Interfere with attorney-client confidentiality and make it harder for businesses, particularly small businesses, to secure legal advice on complex labor laws in the union election process by codifying the “Persuader Rule.”

In all, the PRO Act would erode over 70 years of established labor law and eliminate employer rights and protections.

Unionization at the Cost of Workers

Both advocates and opponents of the PRO Act agree that employees should be free to voluntarily join a union if they so choose. Regardless, the PRO Act would outlaw Right-to-Work protections across the country, including in the 27 states, that have passed such laws protecting a worker’s right to refrain from joining and paying a union as a condition of employment. This unilateral ban of Right-to-Work state laws and constitutional amendments will impact many of the states with the highest rate of economic growth over the last few years, some of which can be contributed to their RTW status.

The PRO Act would also curb opportunities for workers to remain independent contractors, which is an essential part of the modern construction workforce. Despite research that many workers find their independent contractor roles to be preferable, as the added flexibility and control is valued in many industries, the provision would impose the “ABC” test, a standard adopted in California’s AB 5, to forcibly reclassify many independent contractors as employees.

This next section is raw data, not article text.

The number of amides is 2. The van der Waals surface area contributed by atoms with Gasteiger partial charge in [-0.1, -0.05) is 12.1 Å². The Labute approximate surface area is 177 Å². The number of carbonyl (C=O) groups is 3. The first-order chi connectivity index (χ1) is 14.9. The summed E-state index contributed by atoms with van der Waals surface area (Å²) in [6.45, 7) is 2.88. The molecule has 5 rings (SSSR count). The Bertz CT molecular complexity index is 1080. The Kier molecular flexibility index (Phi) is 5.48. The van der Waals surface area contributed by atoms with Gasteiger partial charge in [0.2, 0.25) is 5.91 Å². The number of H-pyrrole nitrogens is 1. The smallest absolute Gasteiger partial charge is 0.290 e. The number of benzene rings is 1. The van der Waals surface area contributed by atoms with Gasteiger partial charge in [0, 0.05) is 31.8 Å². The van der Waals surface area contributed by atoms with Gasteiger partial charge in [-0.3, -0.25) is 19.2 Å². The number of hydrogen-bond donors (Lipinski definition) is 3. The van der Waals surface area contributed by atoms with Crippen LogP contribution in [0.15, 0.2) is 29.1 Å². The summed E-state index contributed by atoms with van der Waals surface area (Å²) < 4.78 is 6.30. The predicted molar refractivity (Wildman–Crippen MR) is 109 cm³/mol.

The PRO Act would codify the National Labor Relations Board’s controversial Browning-Ferris Industries joint-employer standard, which holds contractors with multiple subcontractors and independent workers on a jobsite liable for unlawful actions or behavior by expanding the definition of a “joint-employer.” This would create unnecessary barriers to and burdens on contractor and subcontractor relationships throughout the construction industry, increasing needless litigation while discouraging innovation and freedom in the recovering economy.

Unionization at the Cost of Economic Recovery

If implemented, the American Action Forum found that codifying the Browning-Ferris Industries joint-employer standard would affect 44% of private sector employees, lead to between $17.2 billion and $33.3 billion in lost annual output for the franchise business sector alone and complicate many business-to-business contracts, causing particular harm to small businesses. 

AAF research also found that, assuming 15% to 50% of independent contractors would be reclassified as employees under the ABC test, the economic consequences could be between $3.6 billion and $12.1 billion in additional costs, while putting up to 8.5% of GDP at risk.

These economic costs would come at an unwelcome time for the construction industry. Over the last eight months, while the industry has added an impressive 857,000 jobs, it has only recovered 79.1% of the jobs lost during the earlier stages of the COVID-19 pandemic. The construction unemployment rate rose to 9.6% in December 2020 and is up 4.6% from the same time last year. 

At its core, the PRO Act seeks to further unionize workers in the construction industry—an industry that is overwhelmingly comprised of non-union workers nationwide. While the right to organize has been and will continue to be protected through the National Labor Relations Act, this legislation attempts to implement radical labor policies to further unionize construction industry at any cost for employers, employees and an economy that has been devastated by the COVID-19 pandemic.